Of course, whether or not this transpires would depend, to a certain extent, on what’s at stake: are performance metrics are a mere TV gimmick or might they be factored into decisions about your place in the team or even your next contract? Responsibility for performance is desirable, but as soon as you start to measure individualised contributions to a collaborative undertaking – a sort of sporting version of ‘Taylorism’, the scientific management of labour – and use those measurements to evaluate players, then you are introducing intra-team competition where co-operation should prevail. 

Indeed, Taylorism used micro-level rivalry to undermine worker solidarity, and fielding metrics will no doubt breed a similar insularity: “I’ve done my bit, spreadsheet says so”. The effect is corrosive. Cullinan proposes measuring fumbles, but you’d soon have fielders angling to get themselves to flatter parts of the outfield: “Skipper, I’ll do third man. I don’t mind, honestly…” It is counter-productive. Striving for a collective exhibition is replaced by personal inhibition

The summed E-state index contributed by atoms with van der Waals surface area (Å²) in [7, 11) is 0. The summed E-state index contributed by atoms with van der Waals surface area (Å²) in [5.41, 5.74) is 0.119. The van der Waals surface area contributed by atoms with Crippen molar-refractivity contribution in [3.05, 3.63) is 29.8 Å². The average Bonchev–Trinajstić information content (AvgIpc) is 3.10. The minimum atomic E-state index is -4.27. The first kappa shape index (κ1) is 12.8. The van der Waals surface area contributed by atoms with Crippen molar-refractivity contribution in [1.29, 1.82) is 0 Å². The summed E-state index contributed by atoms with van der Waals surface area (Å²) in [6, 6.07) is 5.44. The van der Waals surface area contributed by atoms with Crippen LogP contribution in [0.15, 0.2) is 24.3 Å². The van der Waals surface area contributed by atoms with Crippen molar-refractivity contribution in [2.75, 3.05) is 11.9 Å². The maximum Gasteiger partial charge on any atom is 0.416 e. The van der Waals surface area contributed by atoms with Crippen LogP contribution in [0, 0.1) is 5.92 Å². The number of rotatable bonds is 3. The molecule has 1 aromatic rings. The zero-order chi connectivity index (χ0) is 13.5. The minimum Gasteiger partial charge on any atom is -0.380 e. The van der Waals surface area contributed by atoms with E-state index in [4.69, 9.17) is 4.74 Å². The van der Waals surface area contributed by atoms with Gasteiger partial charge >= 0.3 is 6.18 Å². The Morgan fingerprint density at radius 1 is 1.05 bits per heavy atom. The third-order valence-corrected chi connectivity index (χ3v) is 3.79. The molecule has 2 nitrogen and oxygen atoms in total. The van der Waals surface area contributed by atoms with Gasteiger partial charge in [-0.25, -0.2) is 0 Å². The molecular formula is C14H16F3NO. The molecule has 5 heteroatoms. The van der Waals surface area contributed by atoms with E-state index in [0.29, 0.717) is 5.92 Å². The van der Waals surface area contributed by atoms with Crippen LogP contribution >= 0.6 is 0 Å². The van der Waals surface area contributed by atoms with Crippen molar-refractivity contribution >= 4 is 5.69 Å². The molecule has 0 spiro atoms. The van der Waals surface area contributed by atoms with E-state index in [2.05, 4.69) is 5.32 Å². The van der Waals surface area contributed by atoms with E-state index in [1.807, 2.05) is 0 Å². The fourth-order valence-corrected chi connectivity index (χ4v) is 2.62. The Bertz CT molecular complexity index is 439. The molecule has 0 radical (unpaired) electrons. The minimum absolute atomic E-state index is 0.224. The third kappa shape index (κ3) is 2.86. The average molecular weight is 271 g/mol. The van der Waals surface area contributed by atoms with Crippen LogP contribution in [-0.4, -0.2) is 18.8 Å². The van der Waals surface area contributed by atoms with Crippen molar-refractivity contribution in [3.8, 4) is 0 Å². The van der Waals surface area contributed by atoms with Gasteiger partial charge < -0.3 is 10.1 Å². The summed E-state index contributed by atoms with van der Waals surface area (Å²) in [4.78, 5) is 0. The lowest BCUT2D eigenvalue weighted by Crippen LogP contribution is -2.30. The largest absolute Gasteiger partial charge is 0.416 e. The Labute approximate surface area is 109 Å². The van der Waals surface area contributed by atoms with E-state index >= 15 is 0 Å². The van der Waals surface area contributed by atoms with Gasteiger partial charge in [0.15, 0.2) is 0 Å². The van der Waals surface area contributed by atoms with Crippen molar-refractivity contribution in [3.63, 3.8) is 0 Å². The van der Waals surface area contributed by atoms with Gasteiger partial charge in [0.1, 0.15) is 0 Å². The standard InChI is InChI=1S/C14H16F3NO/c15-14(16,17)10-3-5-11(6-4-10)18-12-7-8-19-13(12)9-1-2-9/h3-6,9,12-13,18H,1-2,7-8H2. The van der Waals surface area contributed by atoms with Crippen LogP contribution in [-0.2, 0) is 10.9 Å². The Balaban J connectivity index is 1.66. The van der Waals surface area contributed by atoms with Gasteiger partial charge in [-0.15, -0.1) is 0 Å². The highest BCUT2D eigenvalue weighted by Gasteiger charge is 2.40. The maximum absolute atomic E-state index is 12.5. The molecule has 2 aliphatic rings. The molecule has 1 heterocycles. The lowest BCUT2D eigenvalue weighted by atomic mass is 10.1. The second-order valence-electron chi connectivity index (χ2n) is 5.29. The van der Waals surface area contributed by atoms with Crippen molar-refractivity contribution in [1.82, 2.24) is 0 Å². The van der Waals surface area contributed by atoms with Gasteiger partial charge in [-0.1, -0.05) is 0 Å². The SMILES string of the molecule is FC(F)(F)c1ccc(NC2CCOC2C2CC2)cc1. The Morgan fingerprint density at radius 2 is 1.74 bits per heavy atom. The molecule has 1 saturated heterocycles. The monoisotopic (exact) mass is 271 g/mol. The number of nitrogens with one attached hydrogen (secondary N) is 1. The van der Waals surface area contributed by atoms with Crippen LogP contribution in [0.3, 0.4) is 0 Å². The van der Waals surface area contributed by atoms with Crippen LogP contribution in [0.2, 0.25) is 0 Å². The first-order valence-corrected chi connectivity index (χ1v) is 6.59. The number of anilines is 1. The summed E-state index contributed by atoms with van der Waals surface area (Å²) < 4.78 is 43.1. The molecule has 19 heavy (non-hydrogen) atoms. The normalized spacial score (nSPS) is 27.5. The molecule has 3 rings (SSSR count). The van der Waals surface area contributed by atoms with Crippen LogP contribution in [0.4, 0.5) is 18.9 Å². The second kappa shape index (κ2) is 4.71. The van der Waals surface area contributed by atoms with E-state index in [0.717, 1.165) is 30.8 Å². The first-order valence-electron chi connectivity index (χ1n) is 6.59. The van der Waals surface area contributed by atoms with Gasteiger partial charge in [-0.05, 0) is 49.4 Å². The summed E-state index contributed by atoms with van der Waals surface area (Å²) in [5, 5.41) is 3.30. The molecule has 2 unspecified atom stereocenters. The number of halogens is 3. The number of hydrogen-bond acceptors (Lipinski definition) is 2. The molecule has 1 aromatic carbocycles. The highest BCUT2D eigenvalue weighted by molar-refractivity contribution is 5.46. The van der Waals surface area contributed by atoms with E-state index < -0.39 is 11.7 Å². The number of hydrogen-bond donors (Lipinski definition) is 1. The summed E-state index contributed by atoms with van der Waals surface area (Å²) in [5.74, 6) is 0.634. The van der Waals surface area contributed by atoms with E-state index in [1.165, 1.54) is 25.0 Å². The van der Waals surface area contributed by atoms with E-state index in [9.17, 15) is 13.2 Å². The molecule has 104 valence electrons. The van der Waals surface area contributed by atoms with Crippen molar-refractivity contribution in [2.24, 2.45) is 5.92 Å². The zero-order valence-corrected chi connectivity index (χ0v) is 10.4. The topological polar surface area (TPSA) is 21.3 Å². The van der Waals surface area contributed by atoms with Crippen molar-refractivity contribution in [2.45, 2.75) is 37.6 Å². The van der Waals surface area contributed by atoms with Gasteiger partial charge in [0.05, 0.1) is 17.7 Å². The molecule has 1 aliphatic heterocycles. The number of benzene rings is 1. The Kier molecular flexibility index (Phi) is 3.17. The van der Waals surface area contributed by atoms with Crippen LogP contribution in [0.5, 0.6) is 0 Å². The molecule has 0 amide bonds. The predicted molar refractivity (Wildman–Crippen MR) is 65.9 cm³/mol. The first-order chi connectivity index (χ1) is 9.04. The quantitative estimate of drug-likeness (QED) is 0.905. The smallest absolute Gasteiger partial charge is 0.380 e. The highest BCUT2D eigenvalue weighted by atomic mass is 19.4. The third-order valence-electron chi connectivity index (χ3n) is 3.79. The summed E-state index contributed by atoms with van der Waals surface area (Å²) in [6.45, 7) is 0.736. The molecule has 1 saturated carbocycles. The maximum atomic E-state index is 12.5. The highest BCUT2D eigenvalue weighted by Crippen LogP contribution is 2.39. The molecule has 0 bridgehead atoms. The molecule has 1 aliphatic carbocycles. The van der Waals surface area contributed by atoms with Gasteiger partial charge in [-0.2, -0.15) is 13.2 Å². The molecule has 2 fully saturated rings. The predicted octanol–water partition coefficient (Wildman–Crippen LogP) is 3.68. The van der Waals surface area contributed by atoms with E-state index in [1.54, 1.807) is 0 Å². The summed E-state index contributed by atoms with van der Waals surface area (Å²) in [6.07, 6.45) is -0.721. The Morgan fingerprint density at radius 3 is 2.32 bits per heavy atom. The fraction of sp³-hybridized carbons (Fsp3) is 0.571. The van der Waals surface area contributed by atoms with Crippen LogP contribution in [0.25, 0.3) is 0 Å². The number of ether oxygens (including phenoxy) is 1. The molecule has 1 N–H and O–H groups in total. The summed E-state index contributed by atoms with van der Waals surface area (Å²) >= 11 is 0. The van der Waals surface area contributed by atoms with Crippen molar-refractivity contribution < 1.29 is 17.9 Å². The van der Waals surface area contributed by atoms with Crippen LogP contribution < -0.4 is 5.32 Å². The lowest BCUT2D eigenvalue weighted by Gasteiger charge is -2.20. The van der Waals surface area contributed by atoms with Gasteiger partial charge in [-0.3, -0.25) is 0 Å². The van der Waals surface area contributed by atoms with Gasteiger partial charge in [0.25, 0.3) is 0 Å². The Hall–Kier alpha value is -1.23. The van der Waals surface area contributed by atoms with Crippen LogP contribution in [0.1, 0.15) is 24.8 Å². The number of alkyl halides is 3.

Steen signs off by saying it’s “not about naming and shaming, but acclaiming”, yet the same issues arise even with an ostensibly positive skill like direct hits. There’s already a vast spectrum of difficulty here – factoring in angle to the target and the body position time affords the fielder – and great cognitive skill in that split-second, death-overs risk/reward calculation of whether a shy at the stumps is worthwhile, depending on the danger a batsman poses (either how set he is, or potential destructiveness). You don’t want players subconsciously incentivised into ponderousness and deliberation.